In this epic adventure fantasy, Srilani and Aldan risk everything to save a prince and a nation, discovering along the way that death is not their deepest fear.

Mardan’s Mark is the award-winning first book in the Mardan’s Mark series.

My Review: 7.5/10

This book was great. It was recommended to me by the author's assistant based on other books I'd enjoyed (namely, Patrick Carr's novels) and I'm so glad!

This is an epic fantasy story with strong religious themes modeled after Christianity.

I liked that obstacles were met with almost immediately. Enemies were not built up as larger than life, looming like an oppressive evil presence hunting them to the ends of the earth, like some other books. This was good for keeping my stress levels down without killing off the suspense; their goals were larger than individual threats and I felt like that was more realistic.

Bearing in mind that this is fantasy, the way Christianity and God were portrayed didn't bother me. I didn't feel like anything was too off the mark. And I feel like some of the situations in the book are good for discussion.

The relationships were obvious from the get go, but I'm okay with that. And some of the surprise plot points were clear from the beginning as well, but that's alright too. I don't need to be taken by surprise to enjoy a story.

The things I didn't like were minor. I didn't think the royal children were as wise as they were built up to be. For example, choosing fake names from the get-go was a great idea. They should have kept up that pretense for the entire novel, if you ask me. They should have guarded their secrets, their identities, their skills a lot more carefully. I felt like they were way too trusting, almost begging to confide in others. And some of their problems were resolved too easily for me to find it entirely believeable.

On the whole, though, this was a great read. I highly recommend it, especially to those who like epic adventure stories about a lost heir fighting to reclaim their throne and unite warring kingdoms.

Wednesday, January 6, 2016

Inhuman (Fetch #1) by Kat Falls book review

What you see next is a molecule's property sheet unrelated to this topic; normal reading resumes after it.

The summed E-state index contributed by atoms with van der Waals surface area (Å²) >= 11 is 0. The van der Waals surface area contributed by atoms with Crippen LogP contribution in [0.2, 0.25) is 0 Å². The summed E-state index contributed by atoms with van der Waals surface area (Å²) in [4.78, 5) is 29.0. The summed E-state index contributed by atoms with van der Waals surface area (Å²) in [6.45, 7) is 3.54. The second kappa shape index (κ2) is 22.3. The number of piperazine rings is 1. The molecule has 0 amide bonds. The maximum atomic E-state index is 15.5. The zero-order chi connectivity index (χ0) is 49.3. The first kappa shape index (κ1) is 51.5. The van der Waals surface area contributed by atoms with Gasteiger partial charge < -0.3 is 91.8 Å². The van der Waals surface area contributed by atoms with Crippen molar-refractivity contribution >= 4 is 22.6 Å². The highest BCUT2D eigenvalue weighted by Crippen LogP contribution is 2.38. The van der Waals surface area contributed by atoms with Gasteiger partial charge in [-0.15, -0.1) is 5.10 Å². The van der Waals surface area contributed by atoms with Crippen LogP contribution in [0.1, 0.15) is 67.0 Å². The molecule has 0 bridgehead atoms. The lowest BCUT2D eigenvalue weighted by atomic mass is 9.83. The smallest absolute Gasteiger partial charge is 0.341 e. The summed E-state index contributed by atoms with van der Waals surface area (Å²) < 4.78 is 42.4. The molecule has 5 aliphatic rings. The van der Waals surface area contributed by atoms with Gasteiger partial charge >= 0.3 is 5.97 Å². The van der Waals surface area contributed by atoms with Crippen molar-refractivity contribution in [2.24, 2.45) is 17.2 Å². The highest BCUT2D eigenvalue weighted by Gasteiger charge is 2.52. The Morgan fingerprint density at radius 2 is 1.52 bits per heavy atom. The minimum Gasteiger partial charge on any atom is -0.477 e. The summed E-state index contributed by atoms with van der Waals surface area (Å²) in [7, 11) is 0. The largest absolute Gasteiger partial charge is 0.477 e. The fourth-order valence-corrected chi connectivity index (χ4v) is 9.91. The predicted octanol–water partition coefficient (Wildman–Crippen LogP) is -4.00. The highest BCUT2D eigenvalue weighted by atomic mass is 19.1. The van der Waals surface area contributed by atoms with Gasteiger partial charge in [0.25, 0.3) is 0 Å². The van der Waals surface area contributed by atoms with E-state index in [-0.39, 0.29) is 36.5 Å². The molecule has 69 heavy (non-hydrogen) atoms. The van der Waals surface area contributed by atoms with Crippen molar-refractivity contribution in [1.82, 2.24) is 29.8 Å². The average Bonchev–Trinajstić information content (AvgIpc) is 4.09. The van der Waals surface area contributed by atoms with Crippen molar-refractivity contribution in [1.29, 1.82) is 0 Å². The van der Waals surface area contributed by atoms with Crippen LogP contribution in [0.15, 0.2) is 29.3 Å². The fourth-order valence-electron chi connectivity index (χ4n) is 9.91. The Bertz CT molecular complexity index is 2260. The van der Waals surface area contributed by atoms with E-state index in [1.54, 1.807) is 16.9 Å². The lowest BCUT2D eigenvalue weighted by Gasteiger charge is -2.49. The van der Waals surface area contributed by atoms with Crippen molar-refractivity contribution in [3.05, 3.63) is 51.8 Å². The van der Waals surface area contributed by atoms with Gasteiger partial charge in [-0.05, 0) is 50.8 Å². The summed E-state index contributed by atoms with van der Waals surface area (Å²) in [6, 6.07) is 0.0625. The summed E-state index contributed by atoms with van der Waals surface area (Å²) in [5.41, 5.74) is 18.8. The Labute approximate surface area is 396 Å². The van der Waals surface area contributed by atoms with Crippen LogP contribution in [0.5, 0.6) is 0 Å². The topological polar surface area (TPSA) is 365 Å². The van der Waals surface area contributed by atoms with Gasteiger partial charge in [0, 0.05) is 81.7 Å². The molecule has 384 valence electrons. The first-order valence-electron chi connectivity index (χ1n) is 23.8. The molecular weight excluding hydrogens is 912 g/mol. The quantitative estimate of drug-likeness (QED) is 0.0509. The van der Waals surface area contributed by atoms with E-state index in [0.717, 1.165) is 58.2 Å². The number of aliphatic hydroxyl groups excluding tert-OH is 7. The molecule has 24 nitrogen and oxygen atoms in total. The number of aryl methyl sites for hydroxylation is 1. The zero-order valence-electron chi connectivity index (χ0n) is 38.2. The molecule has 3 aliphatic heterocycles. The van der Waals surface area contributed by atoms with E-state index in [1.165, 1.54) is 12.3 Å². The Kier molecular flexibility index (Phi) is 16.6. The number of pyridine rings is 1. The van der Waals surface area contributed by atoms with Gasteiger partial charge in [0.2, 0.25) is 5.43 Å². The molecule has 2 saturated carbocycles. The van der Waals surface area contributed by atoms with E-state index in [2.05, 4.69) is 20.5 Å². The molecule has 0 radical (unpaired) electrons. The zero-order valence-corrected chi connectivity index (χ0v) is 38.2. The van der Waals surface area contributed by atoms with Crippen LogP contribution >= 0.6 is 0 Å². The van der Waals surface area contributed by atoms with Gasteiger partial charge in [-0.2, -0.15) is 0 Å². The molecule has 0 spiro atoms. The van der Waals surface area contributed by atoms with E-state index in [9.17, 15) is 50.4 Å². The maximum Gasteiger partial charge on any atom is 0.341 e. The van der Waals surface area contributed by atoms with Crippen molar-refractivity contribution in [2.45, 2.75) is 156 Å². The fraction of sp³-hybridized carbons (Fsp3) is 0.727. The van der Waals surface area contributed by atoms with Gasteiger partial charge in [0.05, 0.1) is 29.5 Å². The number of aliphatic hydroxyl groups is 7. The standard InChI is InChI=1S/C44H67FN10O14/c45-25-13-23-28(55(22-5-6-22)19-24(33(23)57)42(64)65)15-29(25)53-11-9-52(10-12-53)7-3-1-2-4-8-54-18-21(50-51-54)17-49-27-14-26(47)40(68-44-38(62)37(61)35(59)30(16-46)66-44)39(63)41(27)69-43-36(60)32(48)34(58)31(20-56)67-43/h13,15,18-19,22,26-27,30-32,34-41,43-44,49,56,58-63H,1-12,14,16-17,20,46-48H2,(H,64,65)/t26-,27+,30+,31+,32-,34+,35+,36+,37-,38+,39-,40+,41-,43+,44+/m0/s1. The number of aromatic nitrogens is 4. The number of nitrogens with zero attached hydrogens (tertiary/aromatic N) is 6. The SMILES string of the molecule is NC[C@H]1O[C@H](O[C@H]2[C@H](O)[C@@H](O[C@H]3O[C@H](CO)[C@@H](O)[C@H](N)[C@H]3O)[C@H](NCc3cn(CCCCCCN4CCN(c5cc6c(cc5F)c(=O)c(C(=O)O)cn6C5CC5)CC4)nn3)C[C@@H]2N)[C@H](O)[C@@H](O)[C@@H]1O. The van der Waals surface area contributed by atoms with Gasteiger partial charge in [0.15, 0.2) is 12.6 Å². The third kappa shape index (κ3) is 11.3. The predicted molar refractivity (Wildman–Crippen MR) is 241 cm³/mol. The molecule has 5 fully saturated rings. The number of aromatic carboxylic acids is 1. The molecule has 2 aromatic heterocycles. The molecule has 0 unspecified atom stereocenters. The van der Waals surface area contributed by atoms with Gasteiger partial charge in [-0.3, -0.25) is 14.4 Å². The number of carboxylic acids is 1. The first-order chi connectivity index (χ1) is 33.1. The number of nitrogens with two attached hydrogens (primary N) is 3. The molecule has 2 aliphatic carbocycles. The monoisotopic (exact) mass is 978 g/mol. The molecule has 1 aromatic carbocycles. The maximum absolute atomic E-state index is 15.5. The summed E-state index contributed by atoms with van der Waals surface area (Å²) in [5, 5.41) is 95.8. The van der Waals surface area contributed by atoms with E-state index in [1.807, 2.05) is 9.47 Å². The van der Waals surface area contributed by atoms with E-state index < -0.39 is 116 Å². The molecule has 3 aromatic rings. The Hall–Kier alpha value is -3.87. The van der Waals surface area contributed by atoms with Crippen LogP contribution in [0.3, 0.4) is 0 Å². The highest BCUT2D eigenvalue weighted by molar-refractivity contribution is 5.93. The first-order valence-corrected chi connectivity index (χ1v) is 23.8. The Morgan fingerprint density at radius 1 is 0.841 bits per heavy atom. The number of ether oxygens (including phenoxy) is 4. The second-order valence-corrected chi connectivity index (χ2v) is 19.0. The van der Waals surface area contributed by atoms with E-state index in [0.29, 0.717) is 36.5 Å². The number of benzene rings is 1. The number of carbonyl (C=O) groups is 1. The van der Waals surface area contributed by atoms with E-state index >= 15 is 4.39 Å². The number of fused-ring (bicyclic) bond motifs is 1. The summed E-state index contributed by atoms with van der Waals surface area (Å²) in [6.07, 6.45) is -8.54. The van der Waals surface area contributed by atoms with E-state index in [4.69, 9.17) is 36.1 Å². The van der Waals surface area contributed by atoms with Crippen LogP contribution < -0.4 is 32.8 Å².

Inhuman (Fetch, #1)

Inhuman (Fetch #1)

In a world ravaged by mutation, a teenage girl must travel into the forbidden Savage Zone to recover lost artifacts or her father’s life is forfeit.

America has been ravaged by a war that has left the eastern half of the country riddled with mutation. Many of the people there exhibit varying degrees of animal traits. Even the plantlife has gone feral.

Crossing from west to east is supposed to be forbidden, but sometimes it’s necessary. Some enter the Savage Zone to provide humanitarian relief. Sixteen-year-old Lane’s father goes there to retrieve lost artifacts—he is a Fetch. It’s a dangerous life, but rewarding—until he’s caught.

Desperate to save her father, Lane agrees to complete his latest job. That means leaving behind her life of comfort and risking life and limb—and her very DNA—in the Savage Zone. But she’s not alone. In order to complete her objective, Lane strikes a deal with handsome, roguish Rafe. In exchange for his help as a guide, Lane is supposed to sneak him back west. But though Rafe doesn’t exhibit any signs of “manimal” mutation, he’s hardly civilized . . . and he may not be trustworthy.

My Review: 4/10

This was a poor man's Hunger Games with heavy influences from Divergent, but not really worthy to be mentioned in the same sentence of either.

This book is seriously twisted (bestiality casually referenced for example) and gruesome. What's worse is that it's told from the perspective of a hormone-overloaded, immature, gullible 16 year old girl with a self-righteous God complex who, of course, is so gorgeous that she immediately finds herself at the center of a love triangle. Ugh, if I had to read her stamping her foot and retorting, "I am not!" one more time... I might have gone 'feral' myself. Anything Lane succeeds at is purely by accident.